On Wed, 6 Jun 2007, Heikki Linnakangas wrote:

The original patch uses bgwriter_all_max_pages to set the minimum rate. I think we should have a separate variable, checkpoint_write_min_rate, in KB/s, instead.

Completely agreed. There shouldn't be any coupling with the background writer parameters, which may be set for a completely different set of priorities than the checkpoint has. I have to look at this code again to see why it's a min_rate instead of a max, that seems a little weird.

Nap phase: We should therefore give the delay as a number of seconds instead of as a percentage of checkpoint interval.

Again, the setting here should be completely decoupled from another GUC like the interval. My main complaint with the original form of this patch was how much it tried to syncronize the process with the interval; since I don't even have a system where that value is set to something, because it's all segment based instead, that whole idea was incompatible.

The original patch tried to spread the load out as evenly as possible over the time available. I much prefer thinking in terms of getting it done as quickly as possible while trying to bound the I/O storm.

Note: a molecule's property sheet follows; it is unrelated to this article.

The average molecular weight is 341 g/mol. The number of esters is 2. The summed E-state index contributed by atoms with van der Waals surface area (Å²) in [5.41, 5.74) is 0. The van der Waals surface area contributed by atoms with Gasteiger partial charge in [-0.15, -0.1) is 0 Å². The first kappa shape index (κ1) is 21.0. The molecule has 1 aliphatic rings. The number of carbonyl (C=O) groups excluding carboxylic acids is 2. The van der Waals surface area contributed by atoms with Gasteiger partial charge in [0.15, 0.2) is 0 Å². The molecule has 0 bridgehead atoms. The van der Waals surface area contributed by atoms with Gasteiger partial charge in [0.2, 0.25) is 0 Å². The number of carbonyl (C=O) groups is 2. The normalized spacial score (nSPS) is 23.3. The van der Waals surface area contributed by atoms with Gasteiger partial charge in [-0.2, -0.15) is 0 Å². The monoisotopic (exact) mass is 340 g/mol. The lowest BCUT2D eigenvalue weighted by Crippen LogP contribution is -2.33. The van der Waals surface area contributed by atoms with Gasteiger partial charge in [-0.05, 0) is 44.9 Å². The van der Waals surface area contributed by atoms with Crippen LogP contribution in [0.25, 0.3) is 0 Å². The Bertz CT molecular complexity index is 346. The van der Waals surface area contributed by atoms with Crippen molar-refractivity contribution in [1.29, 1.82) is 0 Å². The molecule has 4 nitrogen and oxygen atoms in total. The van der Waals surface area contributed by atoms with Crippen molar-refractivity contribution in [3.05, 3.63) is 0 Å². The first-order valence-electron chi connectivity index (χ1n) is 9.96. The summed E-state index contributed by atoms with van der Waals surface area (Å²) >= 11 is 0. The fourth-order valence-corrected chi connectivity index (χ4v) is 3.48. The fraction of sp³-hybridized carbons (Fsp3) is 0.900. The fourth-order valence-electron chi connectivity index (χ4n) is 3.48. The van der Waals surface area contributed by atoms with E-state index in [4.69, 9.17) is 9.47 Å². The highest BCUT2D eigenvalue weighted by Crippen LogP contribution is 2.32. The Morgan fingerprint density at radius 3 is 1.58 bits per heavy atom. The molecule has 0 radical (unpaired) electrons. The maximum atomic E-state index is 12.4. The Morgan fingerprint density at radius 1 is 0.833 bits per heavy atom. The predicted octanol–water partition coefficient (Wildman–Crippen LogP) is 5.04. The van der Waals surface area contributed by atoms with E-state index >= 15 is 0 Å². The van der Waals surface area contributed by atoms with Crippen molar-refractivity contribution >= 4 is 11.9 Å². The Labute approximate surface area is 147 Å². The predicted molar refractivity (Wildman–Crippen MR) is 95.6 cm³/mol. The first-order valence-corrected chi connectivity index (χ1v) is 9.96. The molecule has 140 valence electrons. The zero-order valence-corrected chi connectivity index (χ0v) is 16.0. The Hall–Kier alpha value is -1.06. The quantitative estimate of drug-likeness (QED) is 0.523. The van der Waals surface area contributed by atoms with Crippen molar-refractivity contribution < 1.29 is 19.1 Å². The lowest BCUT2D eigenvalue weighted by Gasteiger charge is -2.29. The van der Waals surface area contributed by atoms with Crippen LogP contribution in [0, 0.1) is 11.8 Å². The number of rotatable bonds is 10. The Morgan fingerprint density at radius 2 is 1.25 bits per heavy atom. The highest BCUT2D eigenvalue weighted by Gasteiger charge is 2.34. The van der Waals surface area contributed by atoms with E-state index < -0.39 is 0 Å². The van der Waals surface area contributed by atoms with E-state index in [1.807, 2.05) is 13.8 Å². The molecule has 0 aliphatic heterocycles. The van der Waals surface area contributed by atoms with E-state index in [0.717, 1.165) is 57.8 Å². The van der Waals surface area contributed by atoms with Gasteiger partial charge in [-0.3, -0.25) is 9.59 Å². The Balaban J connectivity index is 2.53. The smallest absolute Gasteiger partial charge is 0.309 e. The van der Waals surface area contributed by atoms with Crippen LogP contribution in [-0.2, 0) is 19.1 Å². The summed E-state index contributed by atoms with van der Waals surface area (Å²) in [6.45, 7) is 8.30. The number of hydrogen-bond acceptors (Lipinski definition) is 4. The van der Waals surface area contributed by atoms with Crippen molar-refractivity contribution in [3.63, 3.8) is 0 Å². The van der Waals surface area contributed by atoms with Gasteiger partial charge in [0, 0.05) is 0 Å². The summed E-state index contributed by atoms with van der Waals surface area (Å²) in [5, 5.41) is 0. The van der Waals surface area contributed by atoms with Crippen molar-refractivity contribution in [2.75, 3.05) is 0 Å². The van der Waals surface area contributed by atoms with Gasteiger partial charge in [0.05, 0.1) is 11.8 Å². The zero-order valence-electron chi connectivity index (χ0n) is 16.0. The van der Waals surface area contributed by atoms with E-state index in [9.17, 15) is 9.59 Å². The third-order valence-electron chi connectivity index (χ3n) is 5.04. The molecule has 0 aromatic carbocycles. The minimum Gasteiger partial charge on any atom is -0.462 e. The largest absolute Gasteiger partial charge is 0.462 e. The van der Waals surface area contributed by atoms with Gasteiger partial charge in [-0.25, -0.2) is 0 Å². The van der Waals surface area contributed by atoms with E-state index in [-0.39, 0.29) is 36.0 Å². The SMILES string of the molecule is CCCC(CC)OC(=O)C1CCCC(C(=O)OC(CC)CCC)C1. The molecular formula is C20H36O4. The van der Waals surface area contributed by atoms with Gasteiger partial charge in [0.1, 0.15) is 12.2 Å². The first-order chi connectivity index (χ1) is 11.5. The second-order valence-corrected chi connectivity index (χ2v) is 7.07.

And we don't know how much work an fsync performs. The patch uses the file size as a measure of that, but as we discussed that doesn't necessarily have anything to do with reality. fsyncing a 1GB file with one dirty block isn't any more expensive than fsyncing a file with a single block.

On top of that, if you have a system with a write cache, the time an fsync takes can greatly depend on how full it is at the time, which there is no way to measure or even model easily.

Is there any way to track how many dirty blocks went into each file during the checkpoint write? That's your best bet for guessing how long the fsync will take.

* Greg Smith [EMAIL PROTECTED] http://www.gregsmith.com Baltimore, MD

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